Graduation 2017

Long View alternative school graduates a lucky 21

The alternative school will stay at its location one more year

Posted 5/30/17

Twenty-one students earned their diplomas May 27 from Long View High School — a small alternative school serving Jefferson County students. The ceremony, scheduled to be outside at the school, was held at Warren Tech due to rain.

Graduates were …

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Graduation 2017

Long View alternative school graduates a lucky 21

The alternative school will stay at its location one more year

Posted

Twenty-one students earned their diplomas May 27 from Long View High School — a small alternative school serving Jefferson County students. The ceremony, scheduled to be outside at the school, was held at Warren Tech due to rain.

Graduates were individually celebrated by their teachers with unique introductions and each student sharing their thoughts on graduation day.

Keynote Speaker Colorado Senator Andy Kerr told the graduates that listening is the heart of learning and to never stop doing that.

“You have arrived where many never do and you took the harder road,” Kerr said in his address to the students, who enrolled at Long View because their needs were not being met by their home school for variety of reasons: hyper activity, drugs, playing video games, tremendous anxiety or being withdrawn for example.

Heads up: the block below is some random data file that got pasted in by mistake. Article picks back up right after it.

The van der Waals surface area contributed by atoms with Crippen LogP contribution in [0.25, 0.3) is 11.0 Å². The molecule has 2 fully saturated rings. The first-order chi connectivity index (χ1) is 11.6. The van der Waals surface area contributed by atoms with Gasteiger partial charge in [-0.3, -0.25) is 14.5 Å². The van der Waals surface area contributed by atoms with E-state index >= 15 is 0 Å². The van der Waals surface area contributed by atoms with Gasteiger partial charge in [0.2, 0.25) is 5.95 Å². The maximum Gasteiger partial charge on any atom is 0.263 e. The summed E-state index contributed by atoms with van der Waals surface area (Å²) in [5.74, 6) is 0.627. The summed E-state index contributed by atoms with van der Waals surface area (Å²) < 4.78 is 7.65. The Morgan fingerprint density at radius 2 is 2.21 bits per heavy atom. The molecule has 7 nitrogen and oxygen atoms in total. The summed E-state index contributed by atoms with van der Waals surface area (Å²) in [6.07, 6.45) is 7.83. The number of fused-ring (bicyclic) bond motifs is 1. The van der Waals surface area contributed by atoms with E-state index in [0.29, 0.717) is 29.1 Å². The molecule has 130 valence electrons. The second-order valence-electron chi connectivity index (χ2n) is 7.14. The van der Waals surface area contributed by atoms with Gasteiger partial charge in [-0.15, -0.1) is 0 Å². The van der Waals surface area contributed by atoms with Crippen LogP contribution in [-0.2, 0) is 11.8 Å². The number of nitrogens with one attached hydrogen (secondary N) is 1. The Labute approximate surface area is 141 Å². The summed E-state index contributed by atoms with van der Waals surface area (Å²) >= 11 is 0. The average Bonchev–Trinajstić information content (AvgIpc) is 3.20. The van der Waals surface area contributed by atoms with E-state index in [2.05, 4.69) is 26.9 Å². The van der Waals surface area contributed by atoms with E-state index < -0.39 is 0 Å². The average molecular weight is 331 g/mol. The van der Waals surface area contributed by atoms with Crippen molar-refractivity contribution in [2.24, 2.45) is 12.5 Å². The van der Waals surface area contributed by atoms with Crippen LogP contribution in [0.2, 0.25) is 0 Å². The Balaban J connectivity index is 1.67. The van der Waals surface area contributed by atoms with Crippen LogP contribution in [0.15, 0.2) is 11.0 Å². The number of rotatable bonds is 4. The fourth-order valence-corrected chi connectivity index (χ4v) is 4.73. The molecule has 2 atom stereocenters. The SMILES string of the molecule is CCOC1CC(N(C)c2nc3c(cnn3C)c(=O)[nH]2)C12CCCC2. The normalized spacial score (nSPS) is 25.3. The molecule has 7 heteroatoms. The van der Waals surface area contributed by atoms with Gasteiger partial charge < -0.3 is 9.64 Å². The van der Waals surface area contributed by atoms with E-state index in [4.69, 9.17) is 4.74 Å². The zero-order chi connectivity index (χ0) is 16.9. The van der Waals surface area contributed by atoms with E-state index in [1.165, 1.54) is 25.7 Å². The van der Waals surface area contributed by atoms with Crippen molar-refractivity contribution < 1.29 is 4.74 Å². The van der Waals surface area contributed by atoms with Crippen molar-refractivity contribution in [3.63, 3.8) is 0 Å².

“You are an accomplished family,” Kerr said. “Inspire each other to do more.”

Long View, in its 23rd year of operation, graduated its 300th student this year. Avalon Yates was celebrated as the 300th graduate. He was the first student to receive his diploma at this years commencement ceremony.

The alternative school is housed in a 50-year-old temporary structure on the hill of Jefferson County Public Schools’ Life Long Learning Center campus in Lakewood. It was the subject of some debate earlier this year when Jeffco Public Schools staff proposed moving the school into the larger campus at McClain High School, which is also located on the Life Long Learning Campus.

But parents, students, alumni and staff said doing so would be the demise of the program.

After negotiations with the district, Long View will remain on the hill for the 2017-18 school year. Then the fate is up in the air again, said head teacher Jennifer Perry-Daly.

“We hope to remain in our current location forever,” Perry-Daly said. “We work really well up there.”

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